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The Magical Power of Reading

At the age of five or six, I opened my own copy of Harry Potter and the Philosopher's Stone. I'd met Biff and Chip, Percy the Park Keeper, and Elmo and Spot before that. I would go on to meet and love Torak, Maximum Ride, and Sephy and Callum, amongst others... Books were like home to me because I had been an incredibly lucky child. I grew up being subjected to all sorts of books, stories, characters, films and musical soundtracks. I had been constantly encouraged, from as long as I can remember, to pick up anything that I could and to turn the page. To read the blurb. There were many things I couldn't get my parents to buy, walking around the supermarket aisles… but if I got my hands on a magazine or a book that I wanted – and could give a good reason why I wanted to read it – it was mine.

I was so fortunate to have been urged, persuaded, forced even, to think, to consider, to question and investigate.

But turning book pages isn't always as enjoyable for everyone as it was for me. Often, my students tell me that they had been good readers. Children are, after all, encouraged to read and feel rewarded by reading on a daily or weekly basis at primary school. As is right. But then, somewhere into their secondary years, they commonly lose (or tuck away) that childish interest in reading that had been nurtured into them… Others unfortunately struggle to connect with reading – or writing – of any kind during their early years and never begin to enjoy it at all. This is not about blame, though. Reading can be hard, challenging, boring or even nerve-wracking for so many people. So, while there are many short-term reasons why GCSE students don't feel or see the need to read in school, it has too many long-term benefits to go unpractised at home.

Reading isn't just about passing – or excelling in – your literature and language exams. It can shape you. And I'm not talking about routes into English-based careers, though they are all (unsurprisingly) appealing to me!

I'm talking about the comfort that holding a physical book in your hands can produce. I’m talking about the satisfaction and accomplishment that humans feel after completing a book, multiple books, or even a whole reading list. I'm talking about the spoken self-confidence and self-esteem that developing the ability to express thoughts aloud – of owning your words – can bring. No one wants to fumble around in the dark for a half-accurate substitutes or slang alternatives for what they truly mean. Those kinds of things don't work in a professional environment but they also inhibit people on a personal level, too.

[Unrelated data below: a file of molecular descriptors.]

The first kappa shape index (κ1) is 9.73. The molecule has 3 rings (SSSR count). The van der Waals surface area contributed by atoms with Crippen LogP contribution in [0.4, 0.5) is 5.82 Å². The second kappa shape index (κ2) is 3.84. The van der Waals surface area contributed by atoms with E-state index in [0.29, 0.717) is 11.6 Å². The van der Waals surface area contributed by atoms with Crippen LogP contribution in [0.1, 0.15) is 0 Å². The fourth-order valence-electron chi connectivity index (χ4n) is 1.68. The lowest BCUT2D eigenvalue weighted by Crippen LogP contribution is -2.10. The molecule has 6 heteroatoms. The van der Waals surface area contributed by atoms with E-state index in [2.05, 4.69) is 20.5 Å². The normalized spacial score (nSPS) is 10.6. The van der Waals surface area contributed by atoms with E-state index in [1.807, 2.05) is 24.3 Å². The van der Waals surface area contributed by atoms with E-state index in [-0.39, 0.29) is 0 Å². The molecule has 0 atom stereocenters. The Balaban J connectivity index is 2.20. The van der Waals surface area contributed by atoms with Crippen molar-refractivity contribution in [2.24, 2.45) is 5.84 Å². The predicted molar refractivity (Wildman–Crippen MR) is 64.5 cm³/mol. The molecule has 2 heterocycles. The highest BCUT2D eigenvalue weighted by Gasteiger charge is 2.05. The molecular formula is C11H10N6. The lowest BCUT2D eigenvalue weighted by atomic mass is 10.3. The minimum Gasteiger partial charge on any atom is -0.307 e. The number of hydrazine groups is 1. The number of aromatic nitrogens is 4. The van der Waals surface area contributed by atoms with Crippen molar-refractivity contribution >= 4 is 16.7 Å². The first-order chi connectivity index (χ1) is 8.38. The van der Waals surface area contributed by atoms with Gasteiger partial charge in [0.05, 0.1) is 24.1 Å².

But you might just be reading this today to make a start with reading more. You might also just want to tackle your English GCSEs. So here are some very simple steps that you can take to improve your reading habits:

1. Select ANY genre or topic that you actually enjoy!

Reading doesn’t need to be about completing War and Peace. Start small on a topic that grabs your attention. Build up your engagement with the written word from there.

2. Read once every day.

It could be one page a day, 5 minutes a day, or even a chapter a day. But no two books are the same length and no two readers will experience that same book in the same way. That's fine. Take the pages at your own pace. It's consistency that matters.

3. Read aloud (vocalise your reading experience).

Read aloud or use audiobooks. Talking about what you’ve read with someone can be so effective: it helps recall, attention span, and allows you to reflect on what you think (or how you actually feel) about what you've read.

4. Work out how you want to read…

Begin to carry something to read with you wherever you go. Or, only read in one designated reading space at home. That way, depending on what kind of individual you are, you will always have the opportunity to read if you want or you will be actively choosing to read in a designated place every single day. For students who don’t want to read at home…


Immerse yourself in the emotion of a story (brought to life by another person’s voice and intonation). Use audiobooks alongside the physical copy to aid your spelling or to get through those chunky literature texts. To get the best out of an audiobook, always read alongside the sound on your first read and don’t forget that staging is really important for plays.

6. No good? Switch it up.

Remember, if a leisure book is not holding your attention, you can either pass it on to someone else or place it on a ‘perhaps…later’ pile. Whichever you like. But find something NEW. If you don’t enjoy the process of reading with one book, that does not mean that you hate books. It means you haven’t found your book yet.

For me, reading looks like an audiobook of a GCSE or A level text for private students (last week was The Handmaid’s Tale and The Lord of the Flies and this week was the Great Gatsby and Animal Farm). My reading process also looks like academic articles or chapters in a coffee shop or even while walking on the treadmill! But, sometimes, it can look like a historical fiction curled up in the living room, which does feel very much like opening up The Philosopher's Stone, aged five or six, again… Sincerely, Canto Cruncher

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